Defense Sec. Hagel said to be stepping down: NYT
    4 Cramer: Rally that wasn't supposed to happen 2:10
    Cramer: Rally that wasn't supposed to happen
    5 Super-advanced spyware discovered: Security company 1:34
    Super-advanced spyware discovered: Security company
    6 Cramer eyes Lionsgate, thanks the Eagles 2:52
    Cramer eyes Lionsgate, thanks the Eagles
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    Yankee's male product lineup
    8 Loeb wins 2 board seats at Dow 3:37
    Loeb wins 2 board seats at Dow
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    Buybacks get a bad rap: Pro
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    Oil prices are bottoming, and Saudi Arabia is unlikely to heed Iran's request for a cut in oil production when OPEC meets Thursday, analyst Stephen Schork told CNBC on Monday.

    Iran's semi-official news agency Mehr reported on Sunday that ministers from Iran will seek a cut from Saudi Arabia, joining a chorus of other members who have called for a reduction in output ahead of the meeting.

    One factor that will influence Saudi Arabia's decision is the outcome of Iran's meeting with six world powers over its nuclear program. The participants missed a deadline to reach an accord on Monday and are expected to meet again next month.

    "There's no way in my mind that the Saudis are going to give an inch to the Iranians if the Iranians don't give them something in return today with regard to the nuclear talks," Schork said during an interview with "Squawk Box."

    Read More Oil price seen falling to $60 if OPEC does not cut output

    Saudis unlikely to cut oil production: Analys …
    Getty Images
    Saudi Arabia has no incentive to play long ball, said Schork, pointing to the 9 percent return on its sovereign wealth fund that has produced $63 billion in the first nine months of the year. Its rainy day fund now totals $740 billion, giving it the ability to weather the low oil price market, said the analyst, editor of the Schork report.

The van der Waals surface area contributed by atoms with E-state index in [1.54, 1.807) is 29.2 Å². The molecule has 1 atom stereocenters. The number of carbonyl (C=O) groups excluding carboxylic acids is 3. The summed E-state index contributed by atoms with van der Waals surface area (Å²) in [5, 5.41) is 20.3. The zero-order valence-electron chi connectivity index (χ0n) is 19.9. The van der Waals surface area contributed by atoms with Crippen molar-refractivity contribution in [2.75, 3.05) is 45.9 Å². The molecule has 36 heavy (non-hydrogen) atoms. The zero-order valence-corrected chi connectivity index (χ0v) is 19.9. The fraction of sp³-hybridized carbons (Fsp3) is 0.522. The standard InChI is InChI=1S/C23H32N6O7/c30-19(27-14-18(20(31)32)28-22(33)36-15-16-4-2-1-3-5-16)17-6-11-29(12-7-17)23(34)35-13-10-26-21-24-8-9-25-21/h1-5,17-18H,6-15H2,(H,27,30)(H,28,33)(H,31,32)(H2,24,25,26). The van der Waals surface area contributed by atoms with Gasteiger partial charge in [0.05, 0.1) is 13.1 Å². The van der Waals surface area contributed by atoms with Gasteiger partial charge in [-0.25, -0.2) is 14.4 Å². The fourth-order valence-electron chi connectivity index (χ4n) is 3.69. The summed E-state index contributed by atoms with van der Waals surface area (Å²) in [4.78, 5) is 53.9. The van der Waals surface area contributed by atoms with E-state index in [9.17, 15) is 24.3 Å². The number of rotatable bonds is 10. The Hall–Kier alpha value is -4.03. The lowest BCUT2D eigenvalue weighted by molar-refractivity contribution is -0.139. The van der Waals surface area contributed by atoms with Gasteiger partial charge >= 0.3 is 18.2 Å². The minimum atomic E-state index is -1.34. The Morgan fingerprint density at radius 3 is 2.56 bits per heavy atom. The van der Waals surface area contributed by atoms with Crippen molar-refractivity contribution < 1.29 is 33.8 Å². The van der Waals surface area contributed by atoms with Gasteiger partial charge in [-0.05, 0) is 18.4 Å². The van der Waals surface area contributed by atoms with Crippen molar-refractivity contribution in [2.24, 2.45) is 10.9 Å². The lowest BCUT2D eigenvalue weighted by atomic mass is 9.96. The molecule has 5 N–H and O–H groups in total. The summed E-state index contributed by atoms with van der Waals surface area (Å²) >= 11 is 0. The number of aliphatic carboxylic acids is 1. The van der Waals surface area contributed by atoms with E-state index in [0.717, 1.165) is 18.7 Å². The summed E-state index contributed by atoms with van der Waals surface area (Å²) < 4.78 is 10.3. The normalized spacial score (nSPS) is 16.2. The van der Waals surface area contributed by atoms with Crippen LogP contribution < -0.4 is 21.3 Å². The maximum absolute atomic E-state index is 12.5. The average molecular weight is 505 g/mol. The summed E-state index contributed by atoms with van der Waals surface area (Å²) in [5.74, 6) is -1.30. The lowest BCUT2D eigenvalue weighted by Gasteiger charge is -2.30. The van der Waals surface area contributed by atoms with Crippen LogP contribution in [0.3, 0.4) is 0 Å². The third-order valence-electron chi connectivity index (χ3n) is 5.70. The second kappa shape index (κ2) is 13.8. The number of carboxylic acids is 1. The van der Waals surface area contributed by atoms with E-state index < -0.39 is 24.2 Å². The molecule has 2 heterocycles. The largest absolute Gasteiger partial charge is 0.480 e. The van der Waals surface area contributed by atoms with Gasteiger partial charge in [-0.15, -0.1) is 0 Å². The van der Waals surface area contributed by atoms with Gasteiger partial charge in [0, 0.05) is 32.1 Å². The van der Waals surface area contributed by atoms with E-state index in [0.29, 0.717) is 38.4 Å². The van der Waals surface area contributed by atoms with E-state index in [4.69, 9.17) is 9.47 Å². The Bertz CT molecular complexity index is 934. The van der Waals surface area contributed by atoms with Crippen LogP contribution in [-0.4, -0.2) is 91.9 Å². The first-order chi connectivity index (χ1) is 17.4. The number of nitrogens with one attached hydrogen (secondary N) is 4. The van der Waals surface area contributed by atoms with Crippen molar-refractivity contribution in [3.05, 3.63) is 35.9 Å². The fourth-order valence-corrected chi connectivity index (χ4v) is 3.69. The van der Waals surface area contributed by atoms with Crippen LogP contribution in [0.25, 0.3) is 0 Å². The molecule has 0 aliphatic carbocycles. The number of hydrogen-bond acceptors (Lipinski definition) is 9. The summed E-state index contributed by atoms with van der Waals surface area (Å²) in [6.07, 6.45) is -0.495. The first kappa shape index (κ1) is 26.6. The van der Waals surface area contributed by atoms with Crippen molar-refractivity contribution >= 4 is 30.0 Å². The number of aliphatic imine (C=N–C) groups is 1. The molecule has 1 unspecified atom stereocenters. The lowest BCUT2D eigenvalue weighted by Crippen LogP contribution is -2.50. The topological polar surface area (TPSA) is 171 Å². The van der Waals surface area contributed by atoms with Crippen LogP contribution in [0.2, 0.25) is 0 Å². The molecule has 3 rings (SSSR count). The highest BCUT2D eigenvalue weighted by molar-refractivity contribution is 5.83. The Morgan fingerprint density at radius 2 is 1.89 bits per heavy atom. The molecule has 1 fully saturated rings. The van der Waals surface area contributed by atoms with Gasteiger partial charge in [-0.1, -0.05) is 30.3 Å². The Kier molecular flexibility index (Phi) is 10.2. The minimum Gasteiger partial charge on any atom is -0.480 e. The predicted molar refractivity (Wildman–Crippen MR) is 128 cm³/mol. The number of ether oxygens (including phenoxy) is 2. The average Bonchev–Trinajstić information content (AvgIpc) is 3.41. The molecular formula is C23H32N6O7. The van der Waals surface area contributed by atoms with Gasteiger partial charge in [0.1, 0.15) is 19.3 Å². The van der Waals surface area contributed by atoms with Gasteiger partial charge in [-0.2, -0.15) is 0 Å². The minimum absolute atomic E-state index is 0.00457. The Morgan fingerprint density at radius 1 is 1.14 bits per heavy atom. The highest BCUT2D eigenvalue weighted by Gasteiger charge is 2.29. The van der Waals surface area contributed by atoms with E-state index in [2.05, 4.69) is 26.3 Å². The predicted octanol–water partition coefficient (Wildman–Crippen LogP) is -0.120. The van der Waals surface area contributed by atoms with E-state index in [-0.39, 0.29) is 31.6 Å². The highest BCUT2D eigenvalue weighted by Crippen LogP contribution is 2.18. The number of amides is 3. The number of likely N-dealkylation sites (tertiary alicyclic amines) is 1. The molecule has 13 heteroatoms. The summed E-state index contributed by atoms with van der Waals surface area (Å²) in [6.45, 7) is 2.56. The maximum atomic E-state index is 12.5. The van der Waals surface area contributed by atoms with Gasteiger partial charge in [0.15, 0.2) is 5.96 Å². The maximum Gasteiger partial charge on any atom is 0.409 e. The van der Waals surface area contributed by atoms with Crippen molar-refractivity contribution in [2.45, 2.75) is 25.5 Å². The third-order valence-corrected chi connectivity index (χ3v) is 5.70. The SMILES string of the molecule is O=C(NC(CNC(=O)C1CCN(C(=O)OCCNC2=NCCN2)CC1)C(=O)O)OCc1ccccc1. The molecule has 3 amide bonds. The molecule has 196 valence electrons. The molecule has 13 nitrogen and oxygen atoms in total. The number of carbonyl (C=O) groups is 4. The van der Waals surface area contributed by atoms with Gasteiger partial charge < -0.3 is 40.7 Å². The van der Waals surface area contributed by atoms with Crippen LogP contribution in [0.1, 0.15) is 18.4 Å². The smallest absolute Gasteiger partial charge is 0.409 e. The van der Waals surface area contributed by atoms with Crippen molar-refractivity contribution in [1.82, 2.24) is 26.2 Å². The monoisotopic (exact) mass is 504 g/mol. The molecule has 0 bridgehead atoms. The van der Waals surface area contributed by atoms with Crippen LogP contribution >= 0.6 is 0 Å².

Oil prices have plummeted 30 percent from their highs in June.

    The issue amounts to OPEC "have-nots" such as Iran, Nigeria, and Venezuela demanding productive members such as Saudi Arabia and Kuwait to transfer their wealth, Schork said.

    "Here we are, a bunch of capitalists, sitting around trying to bet on whether or not OPEC will behave like a good socialist," Schork said.

    Saudi Arabia and Kuwait have been more prudent in regards to their budgets, engineering them to balance out with oil at $80 to $90 a barrel.

    Read More Why the Petrobras scandal is shaking Brazil

    He sees the bottom for oil at $75 to $80 a barrel, noting that low prices have increased Americans' appetite for oil ahead of the holiday driving season, which will help work through overcapacity and supply.

    "The only way I am wrong is if this is indeed 2008, 2009 and we are on the precipice of another global pull down. That to me is the only way we can break and really significantly drive prices lower at this point," he said.

  • tracktrend921 tracktrend921 16 hours ago Flag

    This is going to catch Wall Street with its pants down, when this grows to out of control with big riots in many CITYS starting for second night, that will keep millions of white shoppers the ones who spend 75% of the money in this country home and out of the malls, and that will burn every retailer in this country very badly.

    Sentiment: Strong Sell